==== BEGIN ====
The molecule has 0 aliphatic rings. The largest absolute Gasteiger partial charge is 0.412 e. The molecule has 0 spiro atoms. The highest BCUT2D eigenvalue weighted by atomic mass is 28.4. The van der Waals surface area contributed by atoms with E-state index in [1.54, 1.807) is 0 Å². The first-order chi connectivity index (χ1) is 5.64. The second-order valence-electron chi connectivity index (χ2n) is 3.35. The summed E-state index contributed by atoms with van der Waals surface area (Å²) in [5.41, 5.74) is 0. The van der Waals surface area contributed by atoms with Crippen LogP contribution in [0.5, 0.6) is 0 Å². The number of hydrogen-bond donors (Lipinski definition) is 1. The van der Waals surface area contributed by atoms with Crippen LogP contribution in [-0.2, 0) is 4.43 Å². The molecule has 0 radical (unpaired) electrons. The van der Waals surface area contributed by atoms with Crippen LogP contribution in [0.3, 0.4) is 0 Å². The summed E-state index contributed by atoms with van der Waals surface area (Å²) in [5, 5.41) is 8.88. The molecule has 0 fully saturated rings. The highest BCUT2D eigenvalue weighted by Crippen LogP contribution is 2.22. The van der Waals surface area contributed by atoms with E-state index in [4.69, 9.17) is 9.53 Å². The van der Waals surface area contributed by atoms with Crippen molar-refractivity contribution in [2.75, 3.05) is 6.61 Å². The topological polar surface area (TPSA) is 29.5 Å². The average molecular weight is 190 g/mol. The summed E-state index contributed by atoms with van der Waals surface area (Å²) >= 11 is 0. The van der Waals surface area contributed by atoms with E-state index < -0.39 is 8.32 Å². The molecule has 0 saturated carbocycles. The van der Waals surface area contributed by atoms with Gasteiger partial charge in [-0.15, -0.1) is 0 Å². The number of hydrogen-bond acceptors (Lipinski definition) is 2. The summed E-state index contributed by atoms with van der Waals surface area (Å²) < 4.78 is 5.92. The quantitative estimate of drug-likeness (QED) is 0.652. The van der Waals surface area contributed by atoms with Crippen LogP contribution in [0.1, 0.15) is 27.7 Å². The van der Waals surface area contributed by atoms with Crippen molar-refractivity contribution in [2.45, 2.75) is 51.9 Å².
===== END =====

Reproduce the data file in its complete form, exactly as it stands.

The molecule has 0 aliphatic rings. The largest absolute Gasteiger partial charge is 0.412 e. The molecule has 0 spiro atoms. The highest BCUT2D eigenvalue weighted by atomic mass is 28.4. The van der Waals surface area contributed by atoms with E-state index in [1.54, 1.807) is 0 Å². The first-order chi connectivity index (χ1) is 5.64. The second-order valence-electron chi connectivity index (χ2n) is 3.35. The summed E-state index contributed by atoms with van der Waals surface area (Å²) in [5.41, 5.74) is 0. The van der Waals surface area contributed by atoms with Crippen LogP contribution in [0.5, 0.6) is 0 Å². The number of hydrogen-bond donors (Lipinski definition) is 1. The van der Waals surface area contributed by atoms with Crippen LogP contribution in [-0.2, 0) is 4.43 Å². The molecule has 0 radical (unpaired) electrons. The van der Waals surface area contributed by atoms with Crippen LogP contribution in [0.3, 0.4) is 0 Å². The summed E-state index contributed by atoms with van der Waals surface area (Å²) in [5, 5.41) is 8.88. The molecule has 0 fully saturated rings. The highest BCUT2D eigenvalue weighted by Crippen LogP contribution is 2.22. The van der Waals surface area contributed by atoms with E-state index in [4.69, 9.17) is 9.53 Å². The van der Waals surface area contributed by atoms with Crippen molar-refractivity contribution in [2.75, 3.05) is 6.61 Å². The topological polar surface area (TPSA) is 29.5 Å². The average molecular weight is 190 g/mol. The summed E-state index contributed by atoms with van der Waals surface area (Å²) >= 11 is 0. The van der Waals surface area contributed by atoms with E-state index < -0.39 is 8.32 Å². The molecule has 0 saturated carbocycles. The van der Waals surface area contributed by atoms with Gasteiger partial charge in [-0.15, -0.1) is 0 Å². The number of hydrogen-bond acceptors (Lipinski definition) is 2. The summed E-state index contributed by atoms with van der Waals surface area (Å²) < 4.78 is 5.92. The quantitative estimate of drug-likeness (QED) is 0.652. The van der Waals surface area contributed by atoms with Crippen LogP contribution in [0.1, 0.15) is 27.7 Å². The van der Waals surface area contributed by atoms with Crippen molar-refractivity contribution in [2.45, 2.75) is 51.9 Å².